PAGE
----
Competing in the “More than Moore” Era
An interview with Dr. Wei Shaojun, China National Science and Technology Major Projects
The Integrated Circuit (IC) industry is heading towards the “More than Moore” Era, with enhanced basic capability to meet the challenges of the new era. Dr. Wei Shaojun, the leader of the China National Science and Technology Major Project (01), says that the future development of the IC industry will no longer strictly follow the Moore's Law, with a considerable amount of uncertainty. The industry’s roadmap will never be as clear as the era of Moore's Law in terms of the future development and direction.
Wei Shaojun points out that current IC design is very important, and there will be an increase of 39 percent in IC design this year in China, exceeding RMB 60 billion. By 2015, China will surpass Taiwan in IC design and become the world's second largest IC design industry base.
Today, semiconductor process manufacturing has entered the 22nm era. Last May, Intel announced its achievement of the next-generation transistor technology of 22nm FinFET. By the fourth quarter of this year, 25 percent of its chip shipments will adopt the 22nm FinFET technology. Industry giants like Intel and Samsung have invested a huge amount (US$ 6.5 billion) in the European ASML for the research and development of the next-generation lithography. When it comes to an era below 20nm, only a few manufacturers are capable of building “less than 20nm” chip factories, but not all players can afford to play this game.
Wei Shaojun states that the construction of one 18-inch wafer fab now costs $10 billion, so the number of manufacturing OEMs will reduce dramatically on entering the era of the next-generation chip technology. Many IDM companies have already announced that they will transform into Fab-Lite or Fabless companies instead of continuous investment in advanced technology production lines. So far, only three manufacturers — Intel, Samsung and TSMC — have announced the construction of 16/14nm production lines, and the enlistment of SMIC depends on the determination and courage of the Chinese government. Looking on the bright side, with the rapid development of China’s IC design industry over the recent years, some domestic IC design companies, will be capable of research and development at advanced process nodes, and will be participants of designing the next generation of advanced IC chip in the coming future.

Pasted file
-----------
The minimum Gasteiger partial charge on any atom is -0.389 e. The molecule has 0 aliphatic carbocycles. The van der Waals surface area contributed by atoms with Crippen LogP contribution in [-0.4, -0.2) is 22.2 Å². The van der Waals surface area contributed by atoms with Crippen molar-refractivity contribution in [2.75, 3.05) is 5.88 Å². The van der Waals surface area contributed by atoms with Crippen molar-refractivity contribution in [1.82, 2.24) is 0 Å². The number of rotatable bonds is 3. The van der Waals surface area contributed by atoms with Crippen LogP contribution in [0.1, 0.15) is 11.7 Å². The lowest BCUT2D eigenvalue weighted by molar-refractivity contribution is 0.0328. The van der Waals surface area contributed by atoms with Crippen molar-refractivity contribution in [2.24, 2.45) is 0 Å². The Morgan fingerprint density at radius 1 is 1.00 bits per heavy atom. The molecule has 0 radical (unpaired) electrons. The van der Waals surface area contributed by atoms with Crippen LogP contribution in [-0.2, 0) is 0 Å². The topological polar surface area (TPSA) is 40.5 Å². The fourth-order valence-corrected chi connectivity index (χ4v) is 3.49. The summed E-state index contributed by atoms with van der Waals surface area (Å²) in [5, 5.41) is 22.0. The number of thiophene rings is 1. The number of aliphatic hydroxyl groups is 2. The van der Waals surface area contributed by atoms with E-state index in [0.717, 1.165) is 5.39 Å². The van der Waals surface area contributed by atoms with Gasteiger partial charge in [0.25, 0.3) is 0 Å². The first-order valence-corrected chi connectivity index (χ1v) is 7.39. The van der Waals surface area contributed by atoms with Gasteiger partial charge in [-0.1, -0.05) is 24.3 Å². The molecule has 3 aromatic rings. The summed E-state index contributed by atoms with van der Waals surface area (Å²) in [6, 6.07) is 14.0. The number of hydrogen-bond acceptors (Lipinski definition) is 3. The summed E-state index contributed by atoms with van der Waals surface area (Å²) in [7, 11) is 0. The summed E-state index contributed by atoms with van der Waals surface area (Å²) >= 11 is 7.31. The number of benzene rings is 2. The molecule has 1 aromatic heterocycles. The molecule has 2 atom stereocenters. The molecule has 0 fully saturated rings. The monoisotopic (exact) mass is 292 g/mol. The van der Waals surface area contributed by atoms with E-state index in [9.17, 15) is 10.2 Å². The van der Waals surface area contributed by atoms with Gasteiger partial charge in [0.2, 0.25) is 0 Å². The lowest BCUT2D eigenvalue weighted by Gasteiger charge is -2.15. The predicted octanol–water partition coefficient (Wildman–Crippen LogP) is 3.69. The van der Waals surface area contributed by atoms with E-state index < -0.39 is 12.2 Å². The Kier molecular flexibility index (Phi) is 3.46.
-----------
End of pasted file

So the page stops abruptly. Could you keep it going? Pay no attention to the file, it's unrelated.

Wei Shaojun also explains that the future market demand for chips has changed from the order of “performance, costs and power” to this order “performance, power and costs.” With the development of chip technology, performance shall continue to be the first priority in designing chips, followed by power and then costs; the future chip market will be an era of high-end technology and process competition, so cost will only play a supporting role in the future arena.
In the future, the relationship between IC design and manufacturing OEMs will also be more subtle, a partnership between upstream and downstream will be established, and OEMs will selectively cooperate with specific IC design companies; as far as an IC design company selects an OEM, it will never change easily. In this way, IC design and manufacturing will develop to be a liability of friendship.
Wei Shaojun has also stressed the significance of Intellectual Property (IP). In such a highly competitive IC design industry, the abuse of IP core or the heavy reliance on foreign IP technology — in addition to the shortage of independent R&D of IP — will prevent domestic IC design from developing forward. He believes that IP core is critical but the first priority is to create and maintain “our own IP core.”
In addition, Wei Shaojun proposed the following for the development of China's IC industry:
- Adjust the architecture and architectural innovation
- Enhance the design capability
- Create our own IP core
- Realize low-power design
- Take use of SiP / MCO high-density packaging
- Attach great importance to software
The IC industry has entered a high-cost era and the “More than Moore” era is just around the corner according to Wei Shaojun. With this momentum, only a few companies will survive, and decision-making now impacts whether China's IC industry will be able to take its fair share in the future IC ecosphere.
This article was originally published in SEMI’s Semiconductor Manufacturing.
December 4, 2012